NAM: Manufacturers See Positives Ahead

Compiled By Jill Jusko While current economic indicators continue to deliver mixed messages, manufacturers see signs of an upturn later in the year, says the National Association of Manufacturers, Washington, D.C. The industrial trade association on May 29 delivered the results of an informal survey of its membership conducted this week, as well as its report on the state of the economy. The report concedes a currently gloomy present, yet positive future trends, while the survey suggests a "clear upward" trend in orders. Fully 40% of survey respondents reported increasing orders in May and 24% reported declining orders. In April 56% of survey respondents reported falling orders. The NAM outlook paper concludes that faster economic growth will occur in the second half of the year. "An analysis of the mixed positive and negative forces impacting manufacturing suggests that low inventories, improving credit conditions, lower energy prices, a more competitive dollar exchange rate, increased defense spending, and tax cuts will improve business and manufacturing in the months ahead," says NAM President Jerry Jasinowski. "Among the most positive forces for manufacturing recovery is improving liquidity and credit conditions." Among NAM's forecasts:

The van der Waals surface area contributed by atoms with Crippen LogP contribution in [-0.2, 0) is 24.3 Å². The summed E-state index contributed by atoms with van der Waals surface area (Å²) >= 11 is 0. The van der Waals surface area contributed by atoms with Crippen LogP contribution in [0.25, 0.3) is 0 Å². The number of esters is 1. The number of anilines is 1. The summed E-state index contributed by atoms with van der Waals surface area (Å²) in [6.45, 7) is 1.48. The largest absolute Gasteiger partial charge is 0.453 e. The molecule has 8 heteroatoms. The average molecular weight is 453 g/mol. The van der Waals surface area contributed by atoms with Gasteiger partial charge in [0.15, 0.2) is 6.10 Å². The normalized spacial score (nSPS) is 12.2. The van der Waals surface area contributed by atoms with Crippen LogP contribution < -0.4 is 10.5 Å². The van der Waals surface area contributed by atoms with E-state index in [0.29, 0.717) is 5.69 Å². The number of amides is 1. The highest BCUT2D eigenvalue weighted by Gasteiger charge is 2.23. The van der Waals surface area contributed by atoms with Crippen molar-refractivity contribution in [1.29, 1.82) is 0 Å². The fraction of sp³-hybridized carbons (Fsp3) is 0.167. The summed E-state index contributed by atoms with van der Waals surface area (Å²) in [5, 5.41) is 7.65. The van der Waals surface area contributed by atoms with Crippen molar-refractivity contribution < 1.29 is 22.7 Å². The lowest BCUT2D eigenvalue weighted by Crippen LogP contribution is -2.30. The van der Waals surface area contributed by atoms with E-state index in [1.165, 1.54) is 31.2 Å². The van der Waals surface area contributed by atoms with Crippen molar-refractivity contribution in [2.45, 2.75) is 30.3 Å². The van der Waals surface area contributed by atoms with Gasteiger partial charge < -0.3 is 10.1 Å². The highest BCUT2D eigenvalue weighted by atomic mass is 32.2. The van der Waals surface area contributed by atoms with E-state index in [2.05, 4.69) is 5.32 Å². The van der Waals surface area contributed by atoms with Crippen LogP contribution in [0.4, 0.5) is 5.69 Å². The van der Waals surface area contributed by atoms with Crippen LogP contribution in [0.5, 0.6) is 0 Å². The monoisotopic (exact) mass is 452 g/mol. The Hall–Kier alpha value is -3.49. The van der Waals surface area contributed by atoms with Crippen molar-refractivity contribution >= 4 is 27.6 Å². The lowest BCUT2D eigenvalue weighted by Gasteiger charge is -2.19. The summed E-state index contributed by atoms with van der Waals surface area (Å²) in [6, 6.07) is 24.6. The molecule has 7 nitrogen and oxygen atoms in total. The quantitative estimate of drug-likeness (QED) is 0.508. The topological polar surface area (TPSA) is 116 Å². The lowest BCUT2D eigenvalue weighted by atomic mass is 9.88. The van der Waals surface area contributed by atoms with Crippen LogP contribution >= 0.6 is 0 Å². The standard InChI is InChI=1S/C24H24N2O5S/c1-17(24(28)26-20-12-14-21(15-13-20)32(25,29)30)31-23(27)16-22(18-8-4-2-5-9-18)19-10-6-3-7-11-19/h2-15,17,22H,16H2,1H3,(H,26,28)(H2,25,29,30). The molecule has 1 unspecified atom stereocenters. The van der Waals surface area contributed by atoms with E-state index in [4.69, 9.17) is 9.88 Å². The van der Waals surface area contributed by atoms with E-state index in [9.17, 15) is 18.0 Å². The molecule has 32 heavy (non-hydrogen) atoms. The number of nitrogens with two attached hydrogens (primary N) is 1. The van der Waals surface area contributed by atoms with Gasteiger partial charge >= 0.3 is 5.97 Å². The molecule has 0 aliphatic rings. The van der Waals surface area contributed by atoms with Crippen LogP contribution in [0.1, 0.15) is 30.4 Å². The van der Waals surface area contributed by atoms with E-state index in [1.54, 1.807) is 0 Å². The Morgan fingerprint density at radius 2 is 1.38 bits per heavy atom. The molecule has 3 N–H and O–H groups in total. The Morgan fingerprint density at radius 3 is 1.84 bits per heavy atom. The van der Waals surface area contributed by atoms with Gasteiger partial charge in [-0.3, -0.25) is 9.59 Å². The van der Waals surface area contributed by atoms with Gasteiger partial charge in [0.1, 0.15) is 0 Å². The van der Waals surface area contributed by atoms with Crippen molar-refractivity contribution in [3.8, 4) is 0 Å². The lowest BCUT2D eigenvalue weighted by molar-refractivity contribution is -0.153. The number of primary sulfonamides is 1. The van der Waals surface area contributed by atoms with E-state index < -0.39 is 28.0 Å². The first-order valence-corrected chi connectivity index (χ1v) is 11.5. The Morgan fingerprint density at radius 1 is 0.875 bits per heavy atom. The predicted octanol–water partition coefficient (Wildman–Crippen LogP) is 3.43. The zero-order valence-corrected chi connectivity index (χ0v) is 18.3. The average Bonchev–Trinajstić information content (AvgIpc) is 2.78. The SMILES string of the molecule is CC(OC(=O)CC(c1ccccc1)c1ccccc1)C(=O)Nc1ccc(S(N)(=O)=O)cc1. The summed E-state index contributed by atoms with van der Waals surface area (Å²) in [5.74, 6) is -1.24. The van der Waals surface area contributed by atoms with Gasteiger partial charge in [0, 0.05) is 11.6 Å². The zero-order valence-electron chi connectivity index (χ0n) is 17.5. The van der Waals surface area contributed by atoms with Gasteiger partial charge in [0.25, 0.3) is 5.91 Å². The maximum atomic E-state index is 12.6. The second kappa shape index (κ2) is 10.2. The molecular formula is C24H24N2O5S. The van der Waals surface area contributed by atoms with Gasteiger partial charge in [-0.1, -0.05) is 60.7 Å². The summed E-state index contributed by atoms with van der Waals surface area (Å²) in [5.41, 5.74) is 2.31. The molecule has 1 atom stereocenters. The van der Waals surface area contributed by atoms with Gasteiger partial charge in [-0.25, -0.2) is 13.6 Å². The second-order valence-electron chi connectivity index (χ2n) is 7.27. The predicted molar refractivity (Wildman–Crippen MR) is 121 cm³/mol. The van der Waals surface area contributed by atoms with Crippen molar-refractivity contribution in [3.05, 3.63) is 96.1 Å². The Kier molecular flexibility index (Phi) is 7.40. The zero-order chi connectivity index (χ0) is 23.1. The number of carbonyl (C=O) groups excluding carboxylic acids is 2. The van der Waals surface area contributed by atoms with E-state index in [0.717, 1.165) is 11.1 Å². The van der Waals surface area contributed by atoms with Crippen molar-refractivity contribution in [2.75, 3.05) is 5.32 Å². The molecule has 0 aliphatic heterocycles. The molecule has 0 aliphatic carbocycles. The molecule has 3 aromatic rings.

• Business investment in capital equipment and software will increase by 9.5% in the second quarter of 2003, 8.4% in the third quarter and 12.8% in the fourth quarter -- resulting in an overall annual increase of 6.4%.
  • Exports will rise by 5.5% in the third quarter and 9.3% in the fourth quarter.
  • Due to improving investments and increasing exports, manufacturing output will increased by 3.6% in the third quarter of 2003 and 5% in the fourth quarter.
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